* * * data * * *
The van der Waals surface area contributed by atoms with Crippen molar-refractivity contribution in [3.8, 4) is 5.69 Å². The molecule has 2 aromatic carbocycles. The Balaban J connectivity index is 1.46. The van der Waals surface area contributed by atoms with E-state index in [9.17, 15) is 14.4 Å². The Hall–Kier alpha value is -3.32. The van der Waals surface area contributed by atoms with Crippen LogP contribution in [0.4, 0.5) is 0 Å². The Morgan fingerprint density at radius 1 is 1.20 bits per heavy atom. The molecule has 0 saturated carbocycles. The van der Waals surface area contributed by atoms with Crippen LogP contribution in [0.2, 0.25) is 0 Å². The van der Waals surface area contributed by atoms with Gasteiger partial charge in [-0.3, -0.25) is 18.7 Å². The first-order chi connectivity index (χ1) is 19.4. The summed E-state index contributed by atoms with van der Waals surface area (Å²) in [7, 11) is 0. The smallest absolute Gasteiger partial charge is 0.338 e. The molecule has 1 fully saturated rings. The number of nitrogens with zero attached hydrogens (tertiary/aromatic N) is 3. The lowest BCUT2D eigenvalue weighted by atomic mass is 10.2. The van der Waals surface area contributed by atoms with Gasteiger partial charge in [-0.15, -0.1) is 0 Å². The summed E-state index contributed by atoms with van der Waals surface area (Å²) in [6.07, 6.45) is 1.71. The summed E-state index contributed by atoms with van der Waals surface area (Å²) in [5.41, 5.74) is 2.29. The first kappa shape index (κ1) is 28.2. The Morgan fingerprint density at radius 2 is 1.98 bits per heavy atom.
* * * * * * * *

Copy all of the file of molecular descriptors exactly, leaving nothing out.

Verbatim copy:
The van der Waals surface area contributed by atoms with Crippen molar-refractivity contribution in [3.8, 4) is 5.69 Å². The molecule has 2 aromatic carbocycles. The Balaban J connectivity index is 1.46. The van der Waals surface area contributed by atoms with E-state index in [9.17, 15) is 14.4 Å². The Hall–Kier alpha value is -3.32. The van der Waals surface area contributed by atoms with Crippen LogP contribution in [0.4, 0.5) is 0 Å². The Morgan fingerprint density at radius 1 is 1.20 bits per heavy atom. The molecule has 0 saturated carbocycles. The van der Waals surface area contributed by atoms with Crippen LogP contribution in [0.2, 0.25) is 0 Å². The van der Waals surface area contributed by atoms with Gasteiger partial charge in [-0.3, -0.25) is 18.7 Å². The first-order chi connectivity index (χ1) is 19.4. The summed E-state index contributed by atoms with van der Waals surface area (Å²) in [7, 11) is 0. The smallest absolute Gasteiger partial charge is 0.338 e. The molecule has 1 fully saturated rings. The number of nitrogens with zero attached hydrogens (tertiary/aromatic N) is 3. The lowest BCUT2D eigenvalue weighted by atomic mass is 10.2. The van der Waals surface area contributed by atoms with Gasteiger partial charge in [-0.15, -0.1) is 0 Å². The summed E-state index contributed by atoms with van der Waals surface area (Å²) in [6.07, 6.45) is 1.71. The summed E-state index contributed by atoms with van der Waals surface area (Å²) in [5.41, 5.74) is 2.29. The first kappa shape index (κ1) is 28.2. The Morgan fingerprint density at radius 2 is 1.98 bits per heavy atom.